Navigating this Blog

There are countless ways to style legal writing. In this blog, you will find various approaches to legal writing that I have found to be effective. Take it all with a grain of salt.

I hope some of this helps. Good luck!

Analysis - CREAC

There is no one way to approach your legal analysis.  I strongly recommend the approach outlined below, referred to as CREAC, whereby you start your analysis of the legal issue by telling the reader the conclusion that you have reached and then proceed to explain to the reader your rationale for how you reached that conclusion.

CREAC (Conclusion, Rule, Explanation of Rule, Analysis, Conclusion) is a common approach to organizing analysis of a specific legal issue.  CREAC begins with your conclusion.  That is, you will tell the reader your opinion on the legal issue from the outset, and you will then proceed to demonstrate your reasoning.

IRAC (Issue Rule Analysis Conclusion) is another common approach to legal writing, where, instead of starting with your conclusion, you merely state what the issue is.  I view IRAC as being more akin to a mystery novel than an informative memo because, instead of coming out and disclosing your conclusion from the outset, you are keeping the reader in suspense until the end of your section.  But we are not writing mystery novels.  We are instead just trying to communicate our opinion in a direct, easy to understand fashion.  By stating your conclusion from the start of your section, your reader will better understand your analysis and why you reached that conclusion.

One CREAC per element/sub-issue.  If your legal issue includes a four-part rule, then you should probably have four sub-sections within your Discussion section, one for each element of the rule. Each one of those subsections will be its own CREAC.

CREAC Structure.  As mentioned above, CREAC stands for:

Explanation of Rule

In terms of actually laying out your CREAC analysis, I recommend the following:
  1. Heading (Conclusion): Use your Conclusion as the heading to your subsection.  Remember, this Conclusion should only speak to the particular sub-issue that you are analyzing.  Thus, if your memo addresses whether your client could be held liable for a tort, your overall conclusion might be, "Defendant Jones can be held liable for the injuries that the Plaintiff suffered as a result of the automobile accident."  However, if you divided your memo into three sections to address the three main elements of the tort i.e., (1) duty, (2) breach of duty, and (2) damages, then your heading would be limited to the specific element that you are analyzing within that section.  For example, your Conclusion to Section one might read: "Defendant Jones breached his duty to provide safe travel to the Plaintiff by driving the school bus under the influence of a narcotic."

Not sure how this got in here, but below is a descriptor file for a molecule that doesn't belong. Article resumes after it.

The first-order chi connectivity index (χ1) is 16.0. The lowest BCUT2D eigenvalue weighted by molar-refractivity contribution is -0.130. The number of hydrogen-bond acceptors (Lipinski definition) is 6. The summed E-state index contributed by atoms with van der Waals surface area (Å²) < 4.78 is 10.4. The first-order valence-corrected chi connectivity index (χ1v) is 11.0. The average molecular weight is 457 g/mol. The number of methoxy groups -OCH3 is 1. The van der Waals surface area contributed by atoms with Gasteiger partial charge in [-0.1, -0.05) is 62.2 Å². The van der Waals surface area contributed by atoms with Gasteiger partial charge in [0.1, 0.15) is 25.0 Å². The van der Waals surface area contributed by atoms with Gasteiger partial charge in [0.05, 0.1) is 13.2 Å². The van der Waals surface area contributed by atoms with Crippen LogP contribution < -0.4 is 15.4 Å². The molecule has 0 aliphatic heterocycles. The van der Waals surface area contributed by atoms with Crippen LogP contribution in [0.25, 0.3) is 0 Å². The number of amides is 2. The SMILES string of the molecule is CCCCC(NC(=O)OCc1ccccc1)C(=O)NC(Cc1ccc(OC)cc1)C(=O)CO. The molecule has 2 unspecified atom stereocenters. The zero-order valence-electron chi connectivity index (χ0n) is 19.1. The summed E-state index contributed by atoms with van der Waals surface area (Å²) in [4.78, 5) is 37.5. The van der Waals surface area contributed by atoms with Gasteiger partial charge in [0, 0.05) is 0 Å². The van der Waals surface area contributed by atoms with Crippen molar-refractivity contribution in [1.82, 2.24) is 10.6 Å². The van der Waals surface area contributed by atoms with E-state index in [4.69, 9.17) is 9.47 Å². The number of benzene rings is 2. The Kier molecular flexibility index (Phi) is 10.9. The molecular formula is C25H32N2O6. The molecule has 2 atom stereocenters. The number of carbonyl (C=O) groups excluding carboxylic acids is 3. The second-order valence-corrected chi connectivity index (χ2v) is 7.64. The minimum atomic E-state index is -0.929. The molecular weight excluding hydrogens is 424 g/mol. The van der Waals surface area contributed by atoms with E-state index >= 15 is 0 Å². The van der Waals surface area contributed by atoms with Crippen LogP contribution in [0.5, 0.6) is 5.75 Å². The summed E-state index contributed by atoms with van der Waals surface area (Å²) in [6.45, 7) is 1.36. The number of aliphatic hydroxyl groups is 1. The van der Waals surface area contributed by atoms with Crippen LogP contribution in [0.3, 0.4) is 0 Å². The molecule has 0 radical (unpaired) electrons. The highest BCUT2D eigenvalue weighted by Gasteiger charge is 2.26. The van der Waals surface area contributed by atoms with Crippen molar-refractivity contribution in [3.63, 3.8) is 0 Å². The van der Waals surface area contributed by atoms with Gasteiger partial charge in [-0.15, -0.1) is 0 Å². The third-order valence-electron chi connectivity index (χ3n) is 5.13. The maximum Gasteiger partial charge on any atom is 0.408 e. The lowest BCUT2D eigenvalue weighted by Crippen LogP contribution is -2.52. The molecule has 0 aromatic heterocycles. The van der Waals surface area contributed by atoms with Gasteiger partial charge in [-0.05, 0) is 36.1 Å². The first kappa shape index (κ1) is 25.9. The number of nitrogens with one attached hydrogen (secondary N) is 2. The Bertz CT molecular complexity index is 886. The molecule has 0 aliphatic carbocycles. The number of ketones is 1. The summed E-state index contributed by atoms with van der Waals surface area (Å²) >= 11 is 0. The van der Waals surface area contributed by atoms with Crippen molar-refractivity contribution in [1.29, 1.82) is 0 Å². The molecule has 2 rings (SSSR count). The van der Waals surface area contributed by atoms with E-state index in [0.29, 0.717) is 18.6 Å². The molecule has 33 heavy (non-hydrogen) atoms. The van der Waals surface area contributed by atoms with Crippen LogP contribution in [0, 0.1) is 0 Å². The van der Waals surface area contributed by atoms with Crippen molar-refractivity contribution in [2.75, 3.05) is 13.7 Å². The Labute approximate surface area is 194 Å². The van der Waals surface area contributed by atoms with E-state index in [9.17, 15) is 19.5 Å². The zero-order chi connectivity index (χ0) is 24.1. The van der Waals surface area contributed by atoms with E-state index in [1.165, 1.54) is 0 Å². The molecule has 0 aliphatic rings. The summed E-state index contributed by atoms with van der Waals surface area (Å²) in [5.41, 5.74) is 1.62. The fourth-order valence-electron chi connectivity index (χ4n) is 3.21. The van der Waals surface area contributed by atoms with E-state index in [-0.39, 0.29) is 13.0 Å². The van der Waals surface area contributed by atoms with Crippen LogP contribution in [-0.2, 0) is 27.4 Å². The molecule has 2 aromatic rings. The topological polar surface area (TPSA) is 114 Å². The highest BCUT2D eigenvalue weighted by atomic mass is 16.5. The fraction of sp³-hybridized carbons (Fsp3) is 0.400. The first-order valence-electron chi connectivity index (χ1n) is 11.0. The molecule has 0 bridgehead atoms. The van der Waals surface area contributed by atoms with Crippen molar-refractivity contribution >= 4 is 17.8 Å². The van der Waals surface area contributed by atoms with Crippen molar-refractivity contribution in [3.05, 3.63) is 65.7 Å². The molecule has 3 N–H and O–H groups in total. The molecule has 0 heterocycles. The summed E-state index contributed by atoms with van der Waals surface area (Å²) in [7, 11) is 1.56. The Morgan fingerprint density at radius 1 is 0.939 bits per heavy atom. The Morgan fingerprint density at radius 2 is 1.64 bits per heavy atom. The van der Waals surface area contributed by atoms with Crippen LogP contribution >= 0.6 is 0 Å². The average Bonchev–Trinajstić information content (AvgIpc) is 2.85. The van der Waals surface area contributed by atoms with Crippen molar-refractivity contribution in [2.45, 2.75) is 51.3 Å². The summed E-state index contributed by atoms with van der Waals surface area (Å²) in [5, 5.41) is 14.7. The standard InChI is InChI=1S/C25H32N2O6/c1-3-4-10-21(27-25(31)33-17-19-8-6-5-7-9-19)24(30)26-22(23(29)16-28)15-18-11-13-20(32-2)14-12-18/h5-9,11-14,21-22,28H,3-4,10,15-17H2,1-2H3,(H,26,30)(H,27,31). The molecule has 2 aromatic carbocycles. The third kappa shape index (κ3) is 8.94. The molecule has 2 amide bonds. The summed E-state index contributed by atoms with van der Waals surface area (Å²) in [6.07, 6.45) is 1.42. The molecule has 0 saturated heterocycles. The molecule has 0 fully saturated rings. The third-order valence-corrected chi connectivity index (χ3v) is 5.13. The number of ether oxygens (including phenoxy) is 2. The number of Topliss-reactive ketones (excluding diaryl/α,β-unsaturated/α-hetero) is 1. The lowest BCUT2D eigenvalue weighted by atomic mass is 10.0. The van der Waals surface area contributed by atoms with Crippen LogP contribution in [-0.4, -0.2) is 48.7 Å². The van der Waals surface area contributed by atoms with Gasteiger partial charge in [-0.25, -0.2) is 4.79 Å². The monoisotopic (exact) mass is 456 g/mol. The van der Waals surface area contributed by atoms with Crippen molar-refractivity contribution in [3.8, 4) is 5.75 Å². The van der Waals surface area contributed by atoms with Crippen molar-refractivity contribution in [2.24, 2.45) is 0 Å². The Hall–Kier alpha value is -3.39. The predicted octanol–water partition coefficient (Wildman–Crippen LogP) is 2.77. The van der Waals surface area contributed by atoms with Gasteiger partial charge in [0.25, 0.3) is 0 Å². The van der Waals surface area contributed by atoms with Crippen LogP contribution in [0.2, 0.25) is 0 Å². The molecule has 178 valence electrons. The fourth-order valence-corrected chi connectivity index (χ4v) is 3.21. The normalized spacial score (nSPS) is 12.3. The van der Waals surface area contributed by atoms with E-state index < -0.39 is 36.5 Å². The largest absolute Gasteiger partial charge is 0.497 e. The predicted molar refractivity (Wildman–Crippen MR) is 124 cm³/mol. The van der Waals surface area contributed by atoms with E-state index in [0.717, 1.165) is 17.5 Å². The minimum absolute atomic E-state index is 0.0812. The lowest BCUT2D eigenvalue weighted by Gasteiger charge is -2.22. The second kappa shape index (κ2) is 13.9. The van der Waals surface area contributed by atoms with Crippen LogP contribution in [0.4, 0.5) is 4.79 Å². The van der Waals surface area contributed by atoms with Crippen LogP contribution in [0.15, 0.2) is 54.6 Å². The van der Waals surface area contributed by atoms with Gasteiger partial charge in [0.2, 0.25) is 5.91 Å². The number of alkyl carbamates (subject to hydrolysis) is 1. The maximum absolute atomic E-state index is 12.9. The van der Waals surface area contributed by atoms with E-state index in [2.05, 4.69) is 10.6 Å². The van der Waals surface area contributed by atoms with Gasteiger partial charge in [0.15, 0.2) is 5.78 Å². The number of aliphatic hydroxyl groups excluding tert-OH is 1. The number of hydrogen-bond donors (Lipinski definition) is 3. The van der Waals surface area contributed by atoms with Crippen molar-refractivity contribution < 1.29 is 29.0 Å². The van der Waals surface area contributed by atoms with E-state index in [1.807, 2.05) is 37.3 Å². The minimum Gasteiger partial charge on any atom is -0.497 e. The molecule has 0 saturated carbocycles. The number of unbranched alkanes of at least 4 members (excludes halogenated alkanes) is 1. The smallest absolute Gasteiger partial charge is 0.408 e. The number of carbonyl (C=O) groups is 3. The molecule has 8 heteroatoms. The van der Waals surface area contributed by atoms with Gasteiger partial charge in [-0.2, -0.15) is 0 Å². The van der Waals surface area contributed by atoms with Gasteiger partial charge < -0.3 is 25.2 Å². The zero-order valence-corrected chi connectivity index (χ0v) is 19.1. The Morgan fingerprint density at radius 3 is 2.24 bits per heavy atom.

2. First Paragraph (Rule, Explanation): The first sentence of the first paragraph of your section should clearly state the relevant Rule. Remember, as with the Conclusion, this Rule should speak only to the specific sub-issue that you are analyzing (i.e., "To hold the Defendant liable, a jury must find that Defendant Jones breached his duty of care to the Plaintiff.").  Following your single sentence rule, your second sentence should provide the reader with an Explanation of the Rule, which could be anywhere from a single sentence to many sentences.  Ideally, your Explanation would include a list of factors/considerations that you plan to discuss in the remainder of your subsection when analyzing the issue.  If you include such a list, then you should organize the remainder of your subsection according to that list of factors.  For example, "In making this determination, the court will consider (1) the amount of hydrocodone that Defendant Jones consumed, and (2) whether Jones was aware of the impact that the narcotic would have on him while operating a school bus."
  3. Analysis Paragraphs: Following your introductory paragraph, you should separate your Analysis into individual, thematic paragraphs, hopefully corresponding to the list of factors that you articulated in your Explanation of the Rule above.  In each of these paragraphs, you should, if possible, start with a topic sentence that indicates the topic that you will be discussing within that paragraph, followed by a discussion of relevant case law, which you will compare and contrast to your client's circumstances.  
  4. Conclusion: Restate your Conclusion at the end of the subsection in a one or two sentence paragraph.  
Follow the links below for more detailed tips on drafting each element of CREAC.
C (Conclusion)
R (Rule)
E (Explanation)
A (Analysis)
C (Conclusion)